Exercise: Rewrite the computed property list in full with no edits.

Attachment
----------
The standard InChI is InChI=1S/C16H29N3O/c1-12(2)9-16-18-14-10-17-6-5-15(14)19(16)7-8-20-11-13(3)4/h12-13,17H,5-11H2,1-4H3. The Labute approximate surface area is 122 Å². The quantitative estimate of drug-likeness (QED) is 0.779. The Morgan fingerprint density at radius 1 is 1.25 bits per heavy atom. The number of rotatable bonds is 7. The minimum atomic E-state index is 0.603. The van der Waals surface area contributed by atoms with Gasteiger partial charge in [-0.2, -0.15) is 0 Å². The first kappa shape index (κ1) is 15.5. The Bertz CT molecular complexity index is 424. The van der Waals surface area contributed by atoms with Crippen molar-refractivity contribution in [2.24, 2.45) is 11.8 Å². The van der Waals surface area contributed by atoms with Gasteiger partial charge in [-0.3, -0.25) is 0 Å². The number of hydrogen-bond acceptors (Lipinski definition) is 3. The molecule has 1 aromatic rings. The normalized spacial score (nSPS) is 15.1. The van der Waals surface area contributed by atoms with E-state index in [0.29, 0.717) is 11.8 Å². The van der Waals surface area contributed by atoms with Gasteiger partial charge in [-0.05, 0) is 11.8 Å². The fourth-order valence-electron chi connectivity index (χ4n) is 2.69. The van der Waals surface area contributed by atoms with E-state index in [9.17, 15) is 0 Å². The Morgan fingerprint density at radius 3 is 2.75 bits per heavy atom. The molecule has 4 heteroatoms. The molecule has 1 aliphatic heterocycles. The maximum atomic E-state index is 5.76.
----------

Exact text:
The standard InChI is InChI=1S/C16H29N3O/c1-12(2)9-16-18-14-10-17-6-5-15(14)19(16)7-8-20-11-13(3)4/h12-13,17H,5-11H2,1-4H3. The Labute approximate surface area is 122 Å². The quantitative estimate of drug-likeness (QED) is 0.779. The Morgan fingerprint density at radius 1 is 1.25 bits per heavy atom. The number of rotatable bonds is 7. The minimum atomic E-state index is 0.603. The van der Waals surface area contributed by atoms with Gasteiger partial charge in [-0.2, -0.15) is 0 Å². The first kappa shape index (κ1) is 15.5. The Bertz CT molecular complexity index is 424. The van der Waals surface area contributed by atoms with Crippen molar-refractivity contribution in [2.24, 2.45) is 11.8 Å². The van der Waals surface area contributed by atoms with Gasteiger partial charge in [-0.3, -0.25) is 0 Å². The number of hydrogen-bond acceptors (Lipinski definition) is 3. The molecule has 1 aromatic rings. The normalized spacial score (nSPS) is 15.1. The van der Waals surface area contributed by atoms with E-state index in [0.29, 0.717) is 11.8 Å². The van der Waals surface area contributed by atoms with Gasteiger partial charge in [-0.05, 0) is 11.8 Å². The fourth-order valence-electron chi connectivity index (χ4n) is 2.69. The van der Waals surface area contributed by atoms with E-state index in [9.17, 15) is 0 Å². The Morgan fingerprint density at radius 3 is 2.75 bits per heavy atom. The molecule has 4 heteroatoms. The molecule has 1 aliphatic heterocycles. The maximum atomic E-state index is 5.76.